Because there was no conversion in Nineveh, our debates around poverty, immigration reform, welfare, healthcare, income disparity, hunger, and education focus more on politics than people.
There is no conversion in Nineveh, and I can see evidence of it all around.
Centuries after these people read Jonah, their descendants sat in a synagogue in Palestine. They had heard about a man with curious teachings wandering about the region. They decided to question him and see if his work was of God. When it was their turn, they asked him, “Teacher, we wish to see a sign from you.” But he answered them, “I give you no sign except that of the prophet Jonah.” Sure enough, when one greater than Jonah came, the response of God’s own people was not that of these fabled Assyrians. Instead of repenting and rushing headlong into God’s Kingdom, they killed their prophet and buried him, casting him into the seas of the earth and into the belly of the tomb. Just as no sailor expected Jonah to return from the whale, no one expected Jesus to return from the earth, but I believe that we all know how that panned out. So, “Did Jonah happen?” This time it did, and it was spectacular.
From that point forward, the Kingdom of God began to expand in the world in unprecedented ways. In this crucial period of the church’s infancy, I believe we find the meaning of the story of Jonah. Consider the journey of the Apostle Peter. One day, he sat on the roof of his building so that he could pray uninterrupted. Despite his best efforts, God interrupted his prayers with a vision: He saw the heavens open and a large blanket descended before him. On it were all kinds of animals, reptiles, birds — including all sorts of things Peter was not supposed to eat. But Peter heard a voice say, “Get up, Peter; kill and eat.” Peter objected to God, calling some of the food unclean, but God replied, “What I have made clean you must not call unclean.” It took three times for Peter to get the message, but when he did, he went downstairs and there was a man at the door.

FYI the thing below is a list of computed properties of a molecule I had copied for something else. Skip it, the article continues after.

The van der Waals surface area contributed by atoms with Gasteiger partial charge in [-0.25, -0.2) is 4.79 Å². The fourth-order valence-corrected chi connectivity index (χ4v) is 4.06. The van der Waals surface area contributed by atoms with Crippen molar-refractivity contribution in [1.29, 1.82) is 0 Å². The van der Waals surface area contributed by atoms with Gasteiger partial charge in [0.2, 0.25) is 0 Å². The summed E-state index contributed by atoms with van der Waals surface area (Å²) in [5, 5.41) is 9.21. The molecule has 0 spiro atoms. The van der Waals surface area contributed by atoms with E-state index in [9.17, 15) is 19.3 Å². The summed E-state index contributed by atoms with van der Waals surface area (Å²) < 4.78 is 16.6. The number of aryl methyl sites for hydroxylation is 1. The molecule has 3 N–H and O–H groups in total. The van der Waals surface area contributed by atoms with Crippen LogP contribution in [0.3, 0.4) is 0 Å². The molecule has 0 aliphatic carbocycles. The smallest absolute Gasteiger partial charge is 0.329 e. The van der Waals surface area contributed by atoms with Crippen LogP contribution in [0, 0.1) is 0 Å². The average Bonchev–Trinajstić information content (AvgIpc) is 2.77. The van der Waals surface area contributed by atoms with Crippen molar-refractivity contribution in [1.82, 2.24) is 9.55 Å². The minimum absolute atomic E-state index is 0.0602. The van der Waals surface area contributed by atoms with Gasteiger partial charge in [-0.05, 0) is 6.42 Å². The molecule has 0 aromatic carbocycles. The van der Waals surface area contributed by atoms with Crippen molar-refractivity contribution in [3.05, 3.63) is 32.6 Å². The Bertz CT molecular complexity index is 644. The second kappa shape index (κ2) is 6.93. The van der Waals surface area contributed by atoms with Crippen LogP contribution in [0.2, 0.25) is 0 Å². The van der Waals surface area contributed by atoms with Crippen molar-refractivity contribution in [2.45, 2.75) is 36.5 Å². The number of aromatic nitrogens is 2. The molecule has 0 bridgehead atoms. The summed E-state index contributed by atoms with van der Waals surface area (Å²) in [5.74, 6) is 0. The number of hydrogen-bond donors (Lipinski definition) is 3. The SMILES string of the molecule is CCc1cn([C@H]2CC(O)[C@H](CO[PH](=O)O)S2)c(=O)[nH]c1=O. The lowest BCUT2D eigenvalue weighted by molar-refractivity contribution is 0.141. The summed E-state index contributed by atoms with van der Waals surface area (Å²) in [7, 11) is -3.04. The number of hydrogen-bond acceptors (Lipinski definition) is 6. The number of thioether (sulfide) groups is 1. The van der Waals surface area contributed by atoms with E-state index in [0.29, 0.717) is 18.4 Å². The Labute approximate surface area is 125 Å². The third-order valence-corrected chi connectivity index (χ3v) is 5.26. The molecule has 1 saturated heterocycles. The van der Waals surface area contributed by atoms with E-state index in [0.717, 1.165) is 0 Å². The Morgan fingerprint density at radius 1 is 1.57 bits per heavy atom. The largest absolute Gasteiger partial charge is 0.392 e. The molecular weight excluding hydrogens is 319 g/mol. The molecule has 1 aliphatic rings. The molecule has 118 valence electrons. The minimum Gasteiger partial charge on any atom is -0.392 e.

The man and his companions told him that a centurion, a Gentile, a Roman, named Cornelius had sent for him. An angel of God had appeared to Cornelius and told him to find Simon Peter. Peter took the messengers at their word and travelled to Cornelius’ house. When Peter sat with Cornelius, he heard him tell his story of how God was at work in his household. Undoubtedly at first confused, at some point in their conversation, it all clicked for Peter. God was not talking about food when he said, “What I have made clean you must not call unclean.” So Peter stood up and said, “I truly understand that God shows no partiality, but in every nation anyone who fears [God] and does what it right is acceptable to [God]” (Acts 10:34-35, NRSV). Peter stayed with these first Gentile believers and celebrated with them. Then he returned to Jerusalem. The church gathered to hear what God had revealed to Peter. He stood before them, he walked between the rows of people gathered, stopping before each one of them, and he said: